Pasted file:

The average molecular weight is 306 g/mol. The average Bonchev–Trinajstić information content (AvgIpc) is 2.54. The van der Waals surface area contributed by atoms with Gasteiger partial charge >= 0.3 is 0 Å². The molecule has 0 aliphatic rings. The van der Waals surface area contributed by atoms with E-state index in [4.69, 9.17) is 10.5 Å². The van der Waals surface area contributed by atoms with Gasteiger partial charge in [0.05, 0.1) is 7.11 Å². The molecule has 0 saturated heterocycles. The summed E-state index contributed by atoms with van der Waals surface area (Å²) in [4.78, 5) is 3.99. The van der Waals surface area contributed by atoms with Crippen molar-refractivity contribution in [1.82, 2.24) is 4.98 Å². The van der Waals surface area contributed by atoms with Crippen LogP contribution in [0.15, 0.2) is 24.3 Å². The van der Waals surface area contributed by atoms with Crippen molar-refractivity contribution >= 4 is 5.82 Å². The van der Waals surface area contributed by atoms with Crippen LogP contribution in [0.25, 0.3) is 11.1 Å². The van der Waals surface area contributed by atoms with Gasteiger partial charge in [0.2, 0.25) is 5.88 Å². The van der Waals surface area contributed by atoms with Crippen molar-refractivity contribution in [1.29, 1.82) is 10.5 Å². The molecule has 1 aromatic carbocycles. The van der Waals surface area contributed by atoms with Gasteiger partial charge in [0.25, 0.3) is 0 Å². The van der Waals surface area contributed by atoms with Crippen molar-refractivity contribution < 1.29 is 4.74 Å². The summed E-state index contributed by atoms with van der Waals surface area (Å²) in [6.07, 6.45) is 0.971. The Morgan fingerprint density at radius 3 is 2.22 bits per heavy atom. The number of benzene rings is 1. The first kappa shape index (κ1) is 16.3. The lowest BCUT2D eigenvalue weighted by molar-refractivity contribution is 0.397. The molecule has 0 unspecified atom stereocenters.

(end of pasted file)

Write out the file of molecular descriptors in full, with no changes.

The average molecular weight is 306 g/mol. The average Bonchev–Trinajstić information content (AvgIpc) is 2.54. The van der Waals surface area contributed by atoms with Gasteiger partial charge >= 0.3 is 0 Å². The molecule has 0 aliphatic rings. The van der Waals surface area contributed by atoms with E-state index in [4.69, 9.17) is 10.5 Å². The van der Waals surface area contributed by atoms with Gasteiger partial charge in [0.05, 0.1) is 7.11 Å². The molecule has 0 saturated heterocycles. The summed E-state index contributed by atoms with van der Waals surface area (Å²) in [4.78, 5) is 3.99. The van der Waals surface area contributed by atoms with Crippen molar-refractivity contribution in [1.82, 2.24) is 4.98 Å². The van der Waals surface area contributed by atoms with Crippen LogP contribution in [0.15, 0.2) is 24.3 Å². The van der Waals surface area contributed by atoms with Crippen molar-refractivity contribution >= 4 is 5.82 Å². The van der Waals surface area contributed by atoms with Crippen LogP contribution in [0.25, 0.3) is 11.1 Å². The van der Waals surface area contributed by atoms with Gasteiger partial charge in [0.2, 0.25) is 5.88 Å². The van der Waals surface area contributed by atoms with Crippen molar-refractivity contribution in [1.29, 1.82) is 10.5 Å². The molecule has 1 aromatic carbocycles. The van der Waals surface area contributed by atoms with Gasteiger partial charge in [0.25, 0.3) is 0 Å². The van der Waals surface area contributed by atoms with Crippen molar-refractivity contribution < 1.29 is 4.74 Å². The summed E-state index contributed by atoms with van der Waals surface area (Å²) in [6.07, 6.45) is 0.971. The Morgan fingerprint density at radius 3 is 2.22 bits per heavy atom. The number of benzene rings is 1. The first kappa shape index (κ1) is 16.3. The lowest BCUT2D eigenvalue weighted by molar-refractivity contribution is 0.397. The molecule has 0 unspecified atom stereocenters.